Modeling reef fish biomass, recovery potential, and management priorities in the western Indian Ocean

McClanahan, Timothy R., Maina, Joseph M., Graham, Nicholas A. J. and Jones, Kendall R. (2016) Modeling reef fish biomass, recovery potential, and management priorities in the western Indian Ocean. PLoS One, 11 5: e0154585.1-e0154585.21. doi:10.1371/journal.pone.0154585

Author McClanahan, Timothy R.
Maina, Joseph M.
Graham, Nicholas A. J.
Jones, Kendall R.
Title Modeling reef fish biomass, recovery potential, and management priorities in the western Indian Ocean
Journal name PLoS One   Check publisher's open access policy
ISSN 1932-6203
Publication date 2016-05-05
Sub-type Article (original research)
DOI 10.1371/journal.pone.0154585
Open Access Status DOI
Volume 11
Issue 5
Start page e0154585.1
End page e0154585.21
Total pages 21
Place of publication San Francisco, CA, United States
Publisher Public Library of Science
Language eng
Subject 1300 Biochemistry, Genetics and Molecular Biology
1100 Agricultural and Biological Sciences
Abstract Fish biomass is a primary driver of coral reef ecosystem services and has high sensitivity to human disturbances, particularly fishing. Estimates of fish biomass, their spatial distribution, and recovery potential are important for evaluating reef status and crucial for setting management targets. Here we modeled fish biomass estimates across all reefs of the western Indian Ocean using key variables that predicted the empirical data collected from 337 sites. These variables were used to create biomass and recovery time maps to prioritize spatially explicit conservation actions. The resultant fish biomass map showed high variability ranging from ~15 to 2900 kg/ha, primarily driven by human populations, distance to markets, and fisheries management restrictions. Lastly, we assembled data based on the age of fisheries closures and showed that biomass takes ~ 25 years to recover to typical equilibrium values of ~1200 kg/ha. The recovery times to biomass levels for sustainable fishing yields, maximum diversity, and ecosystem stability or conservation targets once fishing is suspended was modeled to estimate temporal costs of restrictions. The mean time to recovery for the whole region to the conservation target was 8.1(± 3SD) years, while recovery to sustainable fishing thresholds was between 0.5 and 4 years, but with high spatial variation. Recovery prioritization scenario models included one where local governance prioritized recovery of degraded reefs and two that prioritized minimizing recovery time, where countries either operated independently or collaborated. The regional collaboration scenario selected remote areas for conservation with uneven national responsibilities and spatial coverage, which could undermine collaboration. There is the potential to achieve sustainable fisheries within a decade by promoting these pathways according to their social-ecological suitability.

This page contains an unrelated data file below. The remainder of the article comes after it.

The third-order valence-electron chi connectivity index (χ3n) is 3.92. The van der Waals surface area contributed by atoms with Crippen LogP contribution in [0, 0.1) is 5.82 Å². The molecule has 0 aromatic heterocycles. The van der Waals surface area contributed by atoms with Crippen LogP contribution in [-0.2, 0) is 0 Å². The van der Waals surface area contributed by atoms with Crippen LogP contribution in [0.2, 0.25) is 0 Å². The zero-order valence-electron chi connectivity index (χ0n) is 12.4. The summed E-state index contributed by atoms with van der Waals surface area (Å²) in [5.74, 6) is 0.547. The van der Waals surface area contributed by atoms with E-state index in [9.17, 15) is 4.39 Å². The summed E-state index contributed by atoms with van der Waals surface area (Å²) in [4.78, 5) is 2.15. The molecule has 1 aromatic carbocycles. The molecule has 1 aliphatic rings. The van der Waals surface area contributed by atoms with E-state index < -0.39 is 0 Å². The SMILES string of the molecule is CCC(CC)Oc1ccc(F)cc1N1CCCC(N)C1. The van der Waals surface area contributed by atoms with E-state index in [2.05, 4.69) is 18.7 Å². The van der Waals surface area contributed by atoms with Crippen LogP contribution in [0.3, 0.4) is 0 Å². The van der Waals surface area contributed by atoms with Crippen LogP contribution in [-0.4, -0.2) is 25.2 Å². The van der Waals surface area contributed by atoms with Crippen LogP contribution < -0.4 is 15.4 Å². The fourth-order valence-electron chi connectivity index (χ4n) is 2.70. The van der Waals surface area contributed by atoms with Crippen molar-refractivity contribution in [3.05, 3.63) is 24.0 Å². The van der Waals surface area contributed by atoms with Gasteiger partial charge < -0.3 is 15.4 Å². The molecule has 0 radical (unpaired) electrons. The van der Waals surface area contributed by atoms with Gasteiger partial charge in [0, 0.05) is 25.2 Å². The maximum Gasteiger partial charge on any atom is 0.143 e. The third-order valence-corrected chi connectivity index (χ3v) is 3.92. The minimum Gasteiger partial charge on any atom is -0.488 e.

Keyword Coral reef fisheries
Fisheries management
Biodiversity Conservation
Coral reef ecology
Western Indian Ocean
Q-Index Code C1
Q-Index Status Provisional Code
Institutional Status UQ

Document type: Journal Article
Sub-type: Article (original research)
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Created: Fri, 13 May 2016, 21:44:54 EST by Kendall Jones on behalf of School of Geography, Planning & Env Management